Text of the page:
The lava gull (Leucophaeus fuliginosus) is a large gull, probably related to the Laughing gull. One of the rarest gulls in the world, the entire population lives on the Galapagos Islands and is estimated at 300–400 pairs.
The adult plumage, acquired in the third year of life, consists of a black head, black wings, and with a dark gray body and a paler gray belly. The bill and legs are black, and the inside of the mouth is scarlet. They have white upper and lower eyebrows, with red lids. Immature gulls are generally dark brown.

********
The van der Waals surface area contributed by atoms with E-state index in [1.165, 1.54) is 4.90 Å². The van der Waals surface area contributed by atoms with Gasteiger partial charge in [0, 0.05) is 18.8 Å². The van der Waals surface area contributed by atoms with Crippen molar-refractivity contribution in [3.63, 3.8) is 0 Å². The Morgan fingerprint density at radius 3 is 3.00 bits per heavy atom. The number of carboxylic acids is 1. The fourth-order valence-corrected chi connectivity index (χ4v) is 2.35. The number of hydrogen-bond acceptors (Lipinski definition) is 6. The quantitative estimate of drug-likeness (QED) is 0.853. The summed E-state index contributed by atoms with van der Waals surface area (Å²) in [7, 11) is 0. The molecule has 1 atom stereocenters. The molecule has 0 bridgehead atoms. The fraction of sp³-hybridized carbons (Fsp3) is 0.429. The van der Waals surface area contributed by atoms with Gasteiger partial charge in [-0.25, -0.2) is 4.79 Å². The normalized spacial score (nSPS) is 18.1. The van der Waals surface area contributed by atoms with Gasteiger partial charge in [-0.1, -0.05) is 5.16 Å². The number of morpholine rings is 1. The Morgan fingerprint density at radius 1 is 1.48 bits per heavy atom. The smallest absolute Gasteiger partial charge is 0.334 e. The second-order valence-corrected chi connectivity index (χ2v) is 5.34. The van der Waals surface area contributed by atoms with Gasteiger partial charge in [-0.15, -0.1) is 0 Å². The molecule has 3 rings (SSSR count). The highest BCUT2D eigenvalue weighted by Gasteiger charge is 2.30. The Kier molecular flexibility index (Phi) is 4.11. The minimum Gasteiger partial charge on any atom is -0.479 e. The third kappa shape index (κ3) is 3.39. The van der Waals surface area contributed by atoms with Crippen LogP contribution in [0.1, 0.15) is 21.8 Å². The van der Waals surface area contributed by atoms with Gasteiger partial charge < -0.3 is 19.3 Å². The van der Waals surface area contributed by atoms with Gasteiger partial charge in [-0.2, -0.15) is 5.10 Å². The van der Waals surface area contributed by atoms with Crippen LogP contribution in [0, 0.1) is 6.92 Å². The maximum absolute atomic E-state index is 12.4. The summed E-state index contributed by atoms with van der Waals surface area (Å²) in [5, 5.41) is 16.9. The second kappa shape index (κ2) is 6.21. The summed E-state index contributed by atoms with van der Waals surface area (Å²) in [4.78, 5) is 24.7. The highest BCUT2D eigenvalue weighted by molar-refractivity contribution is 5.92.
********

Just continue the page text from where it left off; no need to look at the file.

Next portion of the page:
Lava gulls are solitary nesters, laying two olive-colored and well-camouflaged eggs that take 30 days to incubate. Young birds fledge at 60 days and are cared for by adults for a short period.
The lava gull is categorized as "vulnerable" by the IUCN Red List because it exists in small numbers and though the population is stable, it faces numerous threats.
- Snow, B.K. & Snow, D.W. (1969). "Observations on the Lava Gull (Larus fuliginosus)." Ibis 111(1):30–35